Australia wants to shed “The Mammal Extinction Capital of the World” status with new proactive measures aimed at halting wildlife loss
The Australian government had been pinned down by a particular problem. With biodiversity conservation being the talk of the town in the continent, and of course worldwide, the status of “The Mammal Extinction Capital of the World” that has been slammed on Australia sure comes as an embarrassment. The nation is now looking to seriously shed the tag.
The administration is said to have lined up a slew of measures aimed at putting an end to the loss of any more species. As part of these conservation initiative, over a hundred plants and animals that come under the threatened list will be prioritised for protection.
The new conservation strategies being lined up by the Australian government also have included a commitment that it would protect a third of the continent’s land mass, said a report.
Australia battles climate change, habitat loss
It is common knowledge that has been Australia’s environment has been going through a tough phase and has been pointing to a disastrous situation. Habitat loss, pest invasion, increase in proliferation of weeds, climate change and other natural calamities have wreaked havoc on the Australian landscape, forcing a slew of native flora and fauna into extinction. Animals and plant population is on the wane due to such a scenario.
All these have brought to the fore the need for a concrete plan to save the environment, and the inhabitants of the Australian landscape. The government does not want any more species to go extinct. Moreover, the tag of “The Mammal Extinction Capital of the World” has pushed the country to an embarrassing plane. The government feels that its earlier approach towards better results had not seen much success, and so it is all set to make sure a second chance in saving the wildlife in Australia would be better planned and executed.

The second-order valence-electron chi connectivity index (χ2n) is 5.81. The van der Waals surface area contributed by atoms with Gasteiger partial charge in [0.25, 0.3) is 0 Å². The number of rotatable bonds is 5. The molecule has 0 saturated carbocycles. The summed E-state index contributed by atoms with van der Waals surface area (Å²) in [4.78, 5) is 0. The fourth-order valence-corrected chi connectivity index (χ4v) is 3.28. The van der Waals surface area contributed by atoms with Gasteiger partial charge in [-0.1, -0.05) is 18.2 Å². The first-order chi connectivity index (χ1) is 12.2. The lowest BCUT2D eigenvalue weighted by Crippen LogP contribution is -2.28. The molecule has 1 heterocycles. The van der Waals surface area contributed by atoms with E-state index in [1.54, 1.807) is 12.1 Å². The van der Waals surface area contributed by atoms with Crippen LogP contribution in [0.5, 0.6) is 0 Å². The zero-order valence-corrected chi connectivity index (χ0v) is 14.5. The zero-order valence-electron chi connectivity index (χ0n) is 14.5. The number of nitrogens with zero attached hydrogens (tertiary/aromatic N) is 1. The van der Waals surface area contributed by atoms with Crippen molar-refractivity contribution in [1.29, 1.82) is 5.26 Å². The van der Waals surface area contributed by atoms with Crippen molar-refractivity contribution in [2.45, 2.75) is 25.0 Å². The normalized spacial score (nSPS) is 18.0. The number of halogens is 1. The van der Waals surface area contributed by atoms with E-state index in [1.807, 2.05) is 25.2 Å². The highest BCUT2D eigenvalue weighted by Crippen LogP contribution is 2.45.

The government looks to enlist as much as 30 percent of Australia’s land as protected under national environment laws. This, it expects, would add to measures that would aid vulnerable species and habitats to survive. The government has charted out a 10-year strategy, which will look at enhancing its resilience to climate change, build insurance populations of some key species in predator-free zones, and better monitor existing populations, the BBC reported.
New measures expected to work
Apart from listing out new measures to halt the growth of invasive weed species that threaten wildlife, the government is also looking to rope in the expertise and aid of aboriginals towards environment management. Further, it has also listed down 20 regions where high densities of threatened species can be given protection. Also, 110 species, such as the Australian sea lion and the rarest marsupial in the world, Gilbert’s Potoroo (see picture above), will be prioritised for conservation.
The fact that Australia has seen extinction of many species compared with the rest of the world calls for such measures. It looks like the administration is now on a path that would prove effective in terms of helping wildlife live on.